There are quite a few choices in this area, so me saying “derivative” mostly hints at there being a possible need for divergence. I haven’t really had a close look at DPS, so I take it mostly as a concept, as I have intimate knowledge of Cairo and the two are nearly the same thing.
If you have some sort of canvas, you can start with a Widget:
Define a container such as VerticalBox:
Perhaps a Button:
It’s all rather simple like this. It will take some time but it doesn’t require deep thought to get it working.
The context passed to the render method just queues/forwards DPS commands. Fonts can either be rendered on the client and glyphs cached on the server (XRender method, undesirable here), or you need to have a backwards channel to query font properties–if you ban scaling or rotation transformations and stick to translations only, it won’t depend on DPS state, and if you disregard ligatures and other nice-to-haves, you can shape it yourself trivially.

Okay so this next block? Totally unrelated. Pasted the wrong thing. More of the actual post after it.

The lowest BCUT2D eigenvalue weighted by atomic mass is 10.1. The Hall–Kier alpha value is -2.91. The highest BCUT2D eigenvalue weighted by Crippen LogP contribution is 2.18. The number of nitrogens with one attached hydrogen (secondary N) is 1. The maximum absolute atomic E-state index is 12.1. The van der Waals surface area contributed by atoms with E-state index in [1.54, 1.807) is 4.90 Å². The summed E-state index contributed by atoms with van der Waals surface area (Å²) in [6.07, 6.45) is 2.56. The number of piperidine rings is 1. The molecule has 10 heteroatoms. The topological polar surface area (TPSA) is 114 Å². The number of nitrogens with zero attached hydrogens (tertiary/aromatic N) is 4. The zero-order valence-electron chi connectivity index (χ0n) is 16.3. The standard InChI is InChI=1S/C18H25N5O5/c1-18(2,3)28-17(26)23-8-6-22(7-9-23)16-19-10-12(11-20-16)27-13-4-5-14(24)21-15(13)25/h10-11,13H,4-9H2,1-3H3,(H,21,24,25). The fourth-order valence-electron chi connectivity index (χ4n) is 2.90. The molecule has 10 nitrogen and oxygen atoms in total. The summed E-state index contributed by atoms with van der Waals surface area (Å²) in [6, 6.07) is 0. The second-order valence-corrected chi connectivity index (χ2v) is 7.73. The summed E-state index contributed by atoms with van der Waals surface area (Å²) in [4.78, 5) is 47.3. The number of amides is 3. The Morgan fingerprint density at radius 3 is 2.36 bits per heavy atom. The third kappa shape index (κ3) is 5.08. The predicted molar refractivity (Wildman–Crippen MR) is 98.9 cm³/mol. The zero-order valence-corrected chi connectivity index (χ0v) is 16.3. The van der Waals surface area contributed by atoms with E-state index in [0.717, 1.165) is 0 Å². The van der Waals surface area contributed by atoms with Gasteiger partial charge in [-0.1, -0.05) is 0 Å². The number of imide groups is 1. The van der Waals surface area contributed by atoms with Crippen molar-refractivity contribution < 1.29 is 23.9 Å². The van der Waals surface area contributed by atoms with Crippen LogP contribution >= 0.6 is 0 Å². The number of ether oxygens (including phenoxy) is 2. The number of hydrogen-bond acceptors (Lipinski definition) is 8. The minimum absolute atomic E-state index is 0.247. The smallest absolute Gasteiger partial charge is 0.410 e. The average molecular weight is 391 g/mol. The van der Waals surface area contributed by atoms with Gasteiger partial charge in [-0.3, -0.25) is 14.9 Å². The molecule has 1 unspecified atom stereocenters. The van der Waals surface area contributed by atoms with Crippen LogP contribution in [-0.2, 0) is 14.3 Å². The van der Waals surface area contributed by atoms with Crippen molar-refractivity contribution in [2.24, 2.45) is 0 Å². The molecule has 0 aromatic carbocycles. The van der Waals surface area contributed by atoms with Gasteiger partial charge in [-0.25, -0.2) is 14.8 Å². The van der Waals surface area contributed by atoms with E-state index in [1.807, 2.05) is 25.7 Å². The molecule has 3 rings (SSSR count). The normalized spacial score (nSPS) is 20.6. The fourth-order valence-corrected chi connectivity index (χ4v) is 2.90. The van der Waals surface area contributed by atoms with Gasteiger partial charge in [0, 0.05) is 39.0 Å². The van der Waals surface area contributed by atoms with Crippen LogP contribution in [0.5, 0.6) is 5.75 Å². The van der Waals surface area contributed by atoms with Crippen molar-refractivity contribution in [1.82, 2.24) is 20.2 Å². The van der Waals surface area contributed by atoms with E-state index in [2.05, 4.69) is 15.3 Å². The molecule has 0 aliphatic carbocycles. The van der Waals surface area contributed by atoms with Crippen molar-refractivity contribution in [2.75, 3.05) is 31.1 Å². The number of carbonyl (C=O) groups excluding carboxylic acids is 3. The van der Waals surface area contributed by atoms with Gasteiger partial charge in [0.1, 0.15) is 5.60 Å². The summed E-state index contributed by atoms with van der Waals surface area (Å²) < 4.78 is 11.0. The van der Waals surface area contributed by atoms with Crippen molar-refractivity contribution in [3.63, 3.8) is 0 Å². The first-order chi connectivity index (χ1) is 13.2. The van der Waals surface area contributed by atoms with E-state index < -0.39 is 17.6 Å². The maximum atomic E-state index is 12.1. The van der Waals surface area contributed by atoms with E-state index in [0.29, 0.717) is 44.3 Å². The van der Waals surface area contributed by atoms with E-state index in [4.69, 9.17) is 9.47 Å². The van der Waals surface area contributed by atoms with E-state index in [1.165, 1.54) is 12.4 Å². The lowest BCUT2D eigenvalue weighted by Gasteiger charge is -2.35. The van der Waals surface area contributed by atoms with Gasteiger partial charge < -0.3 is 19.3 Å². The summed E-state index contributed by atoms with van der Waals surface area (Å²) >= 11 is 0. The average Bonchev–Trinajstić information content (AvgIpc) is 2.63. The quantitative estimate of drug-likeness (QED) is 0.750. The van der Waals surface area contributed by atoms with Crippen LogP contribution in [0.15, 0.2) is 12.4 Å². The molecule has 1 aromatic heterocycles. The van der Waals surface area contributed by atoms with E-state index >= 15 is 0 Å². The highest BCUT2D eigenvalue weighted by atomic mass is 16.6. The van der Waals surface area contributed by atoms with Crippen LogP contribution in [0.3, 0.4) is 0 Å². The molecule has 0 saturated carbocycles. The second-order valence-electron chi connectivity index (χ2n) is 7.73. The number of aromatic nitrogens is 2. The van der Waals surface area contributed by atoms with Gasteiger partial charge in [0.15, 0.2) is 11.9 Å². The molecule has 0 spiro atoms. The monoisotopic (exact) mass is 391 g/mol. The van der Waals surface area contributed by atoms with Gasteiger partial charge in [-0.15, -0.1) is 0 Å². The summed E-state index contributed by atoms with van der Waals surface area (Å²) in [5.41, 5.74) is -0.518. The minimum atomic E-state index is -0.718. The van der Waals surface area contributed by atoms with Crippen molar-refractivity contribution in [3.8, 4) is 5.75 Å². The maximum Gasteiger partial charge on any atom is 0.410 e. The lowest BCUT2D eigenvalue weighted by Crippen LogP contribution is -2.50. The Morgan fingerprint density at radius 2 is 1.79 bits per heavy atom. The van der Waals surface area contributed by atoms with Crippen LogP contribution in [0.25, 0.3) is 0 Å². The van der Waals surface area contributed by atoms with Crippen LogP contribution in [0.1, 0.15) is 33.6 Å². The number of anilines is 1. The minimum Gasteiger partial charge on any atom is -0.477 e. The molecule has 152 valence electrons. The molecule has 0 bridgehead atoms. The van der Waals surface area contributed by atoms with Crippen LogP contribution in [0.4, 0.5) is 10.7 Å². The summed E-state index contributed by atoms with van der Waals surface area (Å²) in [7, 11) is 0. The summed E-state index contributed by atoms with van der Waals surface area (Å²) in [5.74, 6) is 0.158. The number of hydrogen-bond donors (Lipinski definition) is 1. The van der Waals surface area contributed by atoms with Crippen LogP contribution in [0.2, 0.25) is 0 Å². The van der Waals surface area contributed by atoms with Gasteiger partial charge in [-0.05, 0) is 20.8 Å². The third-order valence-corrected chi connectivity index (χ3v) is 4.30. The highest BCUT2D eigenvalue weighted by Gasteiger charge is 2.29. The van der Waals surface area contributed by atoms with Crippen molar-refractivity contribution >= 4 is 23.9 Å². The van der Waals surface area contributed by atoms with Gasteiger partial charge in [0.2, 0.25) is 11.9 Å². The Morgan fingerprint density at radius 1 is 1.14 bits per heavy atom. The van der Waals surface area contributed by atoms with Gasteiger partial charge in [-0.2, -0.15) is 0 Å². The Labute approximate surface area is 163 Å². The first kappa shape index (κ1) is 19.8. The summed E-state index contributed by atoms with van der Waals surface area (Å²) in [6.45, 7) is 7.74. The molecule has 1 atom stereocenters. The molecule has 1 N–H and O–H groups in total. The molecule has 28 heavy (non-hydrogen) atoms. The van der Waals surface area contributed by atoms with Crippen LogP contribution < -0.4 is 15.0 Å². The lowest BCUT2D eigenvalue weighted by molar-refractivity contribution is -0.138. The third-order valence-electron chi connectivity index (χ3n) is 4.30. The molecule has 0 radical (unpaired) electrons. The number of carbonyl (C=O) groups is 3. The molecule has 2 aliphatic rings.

What’s hard is how to make this work in a non-hierarchical way, which I don’t think I need–a vector graphics alternate screen is fine for me, and it is possible to make a graphical shell with this–you can have parts of the screen emulating a vt100 and parts of it either retaining some DPS output or running an application–a graphical tmux is quite possible. It should also be possible to do things like embed text editors–this is extremely desirable. In general, most issues are about conceptual design.
What’s nice is that if these GUIs run in a mode, you can throw terminfo and other terrible legacy burden over the wall.
What do you think about having the terminal be a Wayland compositor, that will place windows below where you started them? Then you won’t have the problem of having to integrate with every graphics API.
Wayland adds ridiculous levels of complexity and the subwindows become completely opaque.
With DPS you can impose arbitrary high-detail scaling and even have a universal text selection mechanism.
It could be added as an optional feature, though.